We succeed in stewardship when we remember that we give to God of our time, our talents, and our money out of our knowledge that all we have comes from God. We succeed in stewardship when we work at discipleship, when we do ministry together, and when we do mission together. What seed are you willing to plant in 2022 in an effort to make a disciple or transform a life? Inside secret here: even if your seed lands on rocky ground, the discipleship that results and the life that is transformed will be your own. Can you imagine it?          

The 4R’s: Reimagine

Matthew 13:3-9, 18-23; 9:35-38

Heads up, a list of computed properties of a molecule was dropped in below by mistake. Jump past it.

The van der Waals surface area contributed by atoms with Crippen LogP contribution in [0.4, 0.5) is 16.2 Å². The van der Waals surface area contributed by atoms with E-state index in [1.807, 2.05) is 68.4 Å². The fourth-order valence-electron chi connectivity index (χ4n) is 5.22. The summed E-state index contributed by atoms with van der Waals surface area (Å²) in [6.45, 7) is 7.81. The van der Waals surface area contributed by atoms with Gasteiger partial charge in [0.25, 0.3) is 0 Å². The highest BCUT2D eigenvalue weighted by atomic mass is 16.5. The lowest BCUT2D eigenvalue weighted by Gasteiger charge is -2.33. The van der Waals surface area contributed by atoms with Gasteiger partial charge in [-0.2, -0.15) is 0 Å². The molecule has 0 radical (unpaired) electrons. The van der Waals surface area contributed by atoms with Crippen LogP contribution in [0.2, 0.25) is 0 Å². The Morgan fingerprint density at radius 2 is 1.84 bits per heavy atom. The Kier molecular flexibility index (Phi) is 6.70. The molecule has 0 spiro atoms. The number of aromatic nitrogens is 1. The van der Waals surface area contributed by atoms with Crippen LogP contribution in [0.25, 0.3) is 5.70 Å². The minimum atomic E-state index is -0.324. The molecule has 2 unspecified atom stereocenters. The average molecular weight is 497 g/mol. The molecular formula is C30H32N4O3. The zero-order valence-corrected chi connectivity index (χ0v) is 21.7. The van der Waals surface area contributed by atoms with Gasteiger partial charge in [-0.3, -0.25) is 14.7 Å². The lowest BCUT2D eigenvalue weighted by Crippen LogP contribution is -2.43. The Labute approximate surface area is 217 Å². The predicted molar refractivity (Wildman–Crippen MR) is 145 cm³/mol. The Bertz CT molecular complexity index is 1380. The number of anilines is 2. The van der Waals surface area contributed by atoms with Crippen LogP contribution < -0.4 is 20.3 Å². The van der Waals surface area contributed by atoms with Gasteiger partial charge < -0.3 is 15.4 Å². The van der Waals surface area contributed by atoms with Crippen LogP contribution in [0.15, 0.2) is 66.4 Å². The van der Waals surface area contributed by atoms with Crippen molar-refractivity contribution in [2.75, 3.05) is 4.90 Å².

We’ve taken time over the past few weeks to consider what it means to be stewards of Christ’s church. Christ left us his church. As stewards we are not just care-takers, though we are called to care for and about the church. As stewards we have been entrusted with the responsibility of teaching, worshipping, making disciples, serving, and growing Christ’s church. As we have discovered, this process of stewardship begins with our own faith and setting aside time to rest, to restore, and to renew ourselves. But ultimately, we are all tasked with doing. The church is a community of believers, what the Apostle Paul refers to as the “body of Christ.” You won’t find anywhere in the Bible the statement that coming to church for an hour on Sunday morning is sufficient for what we are called to do. In 1 Cor. 12, Paul compares the church as the body of Christ to our human bodies. Each member of the church has different abilities and can serve a different function. Each member’s contribution is important. When we are at our best, we work as a single unit, worshipping together, praying together, sharing together, serving together, loving one another. That’s a lot of together.